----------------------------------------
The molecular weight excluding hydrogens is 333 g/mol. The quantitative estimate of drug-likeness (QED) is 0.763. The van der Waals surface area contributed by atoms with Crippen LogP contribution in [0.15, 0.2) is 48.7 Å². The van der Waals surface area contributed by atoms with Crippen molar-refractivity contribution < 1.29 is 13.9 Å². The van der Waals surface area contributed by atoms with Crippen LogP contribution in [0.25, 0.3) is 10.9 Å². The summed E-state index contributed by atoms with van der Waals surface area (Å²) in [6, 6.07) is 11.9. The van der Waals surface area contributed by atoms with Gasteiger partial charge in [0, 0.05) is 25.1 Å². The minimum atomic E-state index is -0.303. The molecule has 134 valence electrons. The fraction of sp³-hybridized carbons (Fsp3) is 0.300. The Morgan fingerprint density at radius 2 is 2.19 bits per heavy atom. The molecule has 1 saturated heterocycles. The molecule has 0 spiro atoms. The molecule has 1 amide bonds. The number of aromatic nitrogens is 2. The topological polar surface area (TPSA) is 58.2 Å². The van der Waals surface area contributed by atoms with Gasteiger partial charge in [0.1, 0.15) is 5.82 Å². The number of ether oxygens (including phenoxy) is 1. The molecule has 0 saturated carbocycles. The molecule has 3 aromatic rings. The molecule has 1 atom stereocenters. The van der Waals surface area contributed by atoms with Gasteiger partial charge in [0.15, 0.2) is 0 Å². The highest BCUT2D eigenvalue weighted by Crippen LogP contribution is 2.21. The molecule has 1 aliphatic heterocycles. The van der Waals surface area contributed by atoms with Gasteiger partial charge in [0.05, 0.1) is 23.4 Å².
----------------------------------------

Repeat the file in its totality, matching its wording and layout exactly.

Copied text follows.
The molecular weight excluding hydrogens is 333 g/mol. The quantitative estimate of drug-likeness (QED) is 0.763. The van der Waals surface area contributed by atoms with Crippen LogP contribution in [0.15, 0.2) is 48.7 Å². The van der Waals surface area contributed by atoms with Crippen molar-refractivity contribution < 1.29 is 13.9 Å². The van der Waals surface area contributed by atoms with Crippen LogP contribution in [0.25, 0.3) is 10.9 Å². The summed E-state index contributed by atoms with van der Waals surface area (Å²) in [6, 6.07) is 11.9. The van der Waals surface area contributed by atoms with Gasteiger partial charge in [0, 0.05) is 25.1 Å². The minimum atomic E-state index is -0.303. The molecule has 134 valence electrons. The fraction of sp³-hybridized carbons (Fsp3) is 0.300. The Morgan fingerprint density at radius 2 is 2.19 bits per heavy atom. The molecule has 1 saturated heterocycles. The molecule has 0 spiro atoms. The molecule has 1 amide bonds. The number of aromatic nitrogens is 2. The topological polar surface area (TPSA) is 58.2 Å². The van der Waals surface area contributed by atoms with Gasteiger partial charge in [0.1, 0.15) is 5.82 Å². The number of ether oxygens (including phenoxy) is 1. The molecule has 0 saturated carbocycles. The molecule has 3 aromatic rings. The molecule has 1 atom stereocenters. The van der Waals surface area contributed by atoms with Gasteiger partial charge in [0.15, 0.2) is 0 Å². The highest BCUT2D eigenvalue weighted by Crippen LogP contribution is 2.21. The molecule has 1 aliphatic heterocycles. The van der Waals surface area contributed by atoms with Gasteiger partial charge in [0.05, 0.1) is 23.4 Å².